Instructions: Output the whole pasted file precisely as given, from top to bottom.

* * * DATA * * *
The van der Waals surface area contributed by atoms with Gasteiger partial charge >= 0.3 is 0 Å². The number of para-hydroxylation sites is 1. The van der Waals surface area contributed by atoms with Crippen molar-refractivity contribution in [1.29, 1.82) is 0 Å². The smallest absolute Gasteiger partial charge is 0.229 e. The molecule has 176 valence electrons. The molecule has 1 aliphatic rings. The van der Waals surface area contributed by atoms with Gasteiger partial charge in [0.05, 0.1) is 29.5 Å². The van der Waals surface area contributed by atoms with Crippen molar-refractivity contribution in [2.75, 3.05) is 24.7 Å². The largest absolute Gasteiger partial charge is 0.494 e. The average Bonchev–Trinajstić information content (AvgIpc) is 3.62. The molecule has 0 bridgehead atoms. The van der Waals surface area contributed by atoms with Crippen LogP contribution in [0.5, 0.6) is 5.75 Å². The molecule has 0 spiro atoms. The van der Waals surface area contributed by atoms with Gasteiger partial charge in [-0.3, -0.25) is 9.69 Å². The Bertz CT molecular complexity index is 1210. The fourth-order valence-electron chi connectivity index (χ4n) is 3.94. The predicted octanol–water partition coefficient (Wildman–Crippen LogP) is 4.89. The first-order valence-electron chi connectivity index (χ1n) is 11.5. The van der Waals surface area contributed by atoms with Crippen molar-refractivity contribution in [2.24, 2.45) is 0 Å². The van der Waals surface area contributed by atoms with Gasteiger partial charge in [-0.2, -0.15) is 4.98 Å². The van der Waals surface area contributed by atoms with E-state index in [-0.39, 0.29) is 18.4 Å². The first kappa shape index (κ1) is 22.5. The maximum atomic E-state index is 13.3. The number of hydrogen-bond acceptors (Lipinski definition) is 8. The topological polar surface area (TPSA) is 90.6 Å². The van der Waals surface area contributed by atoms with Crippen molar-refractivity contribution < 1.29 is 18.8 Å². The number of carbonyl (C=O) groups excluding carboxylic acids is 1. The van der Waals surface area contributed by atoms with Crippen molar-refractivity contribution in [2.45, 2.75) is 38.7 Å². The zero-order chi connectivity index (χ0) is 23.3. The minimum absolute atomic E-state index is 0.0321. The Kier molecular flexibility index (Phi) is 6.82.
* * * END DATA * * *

The van der Waals surface area contributed by atoms with Gasteiger partial charge >= 0.3 is 0 Å². The number of para-hydroxylation sites is 1. The van der Waals surface area contributed by atoms with Crippen molar-refractivity contribution in [1.29, 1.82) is 0 Å². The smallest absolute Gasteiger partial charge is 0.229 e. The molecule has 176 valence electrons. The molecule has 1 aliphatic rings. The van der Waals surface area contributed by atoms with Gasteiger partial charge in [0.05, 0.1) is 29.5 Å². The van der Waals surface area contributed by atoms with Crippen molar-refractivity contribution in [2.75, 3.05) is 24.7 Å². The largest absolute Gasteiger partial charge is 0.494 e. The average Bonchev–Trinajstić information content (AvgIpc) is 3.62. The molecule has 0 bridgehead atoms. The van der Waals surface area contributed by atoms with Crippen LogP contribution in [0.5, 0.6) is 5.75 Å². The molecule has 0 spiro atoms. The van der Waals surface area contributed by atoms with Gasteiger partial charge in [-0.3, -0.25) is 9.69 Å². The Bertz CT molecular complexity index is 1210. The fourth-order valence-electron chi connectivity index (χ4n) is 3.94. The predicted octanol–water partition coefficient (Wildman–Crippen LogP) is 4.89. The first-order valence-electron chi connectivity index (χ1n) is 11.5. The van der Waals surface area contributed by atoms with Crippen molar-refractivity contribution in [2.24, 2.45) is 0 Å². The van der Waals surface area contributed by atoms with Gasteiger partial charge in [-0.2, -0.15) is 4.98 Å². The van der Waals surface area contributed by atoms with E-state index in [-0.39, 0.29) is 18.4 Å². The first kappa shape index (κ1) is 22.5. The maximum atomic E-state index is 13.3. The number of hydrogen-bond acceptors (Lipinski definition) is 8. The topological polar surface area (TPSA) is 90.6 Å². The van der Waals surface area contributed by atoms with Crippen molar-refractivity contribution < 1.29 is 18.8 Å². The number of carbonyl (C=O) groups excluding carboxylic acids is 1. The van der Waals surface area contributed by atoms with Crippen molar-refractivity contribution in [2.45, 2.75) is 38.7 Å². The zero-order chi connectivity index (χ0) is 23.3. The minimum absolute atomic E-state index is 0.0321. The Kier molecular flexibility index (Phi) is 6.82.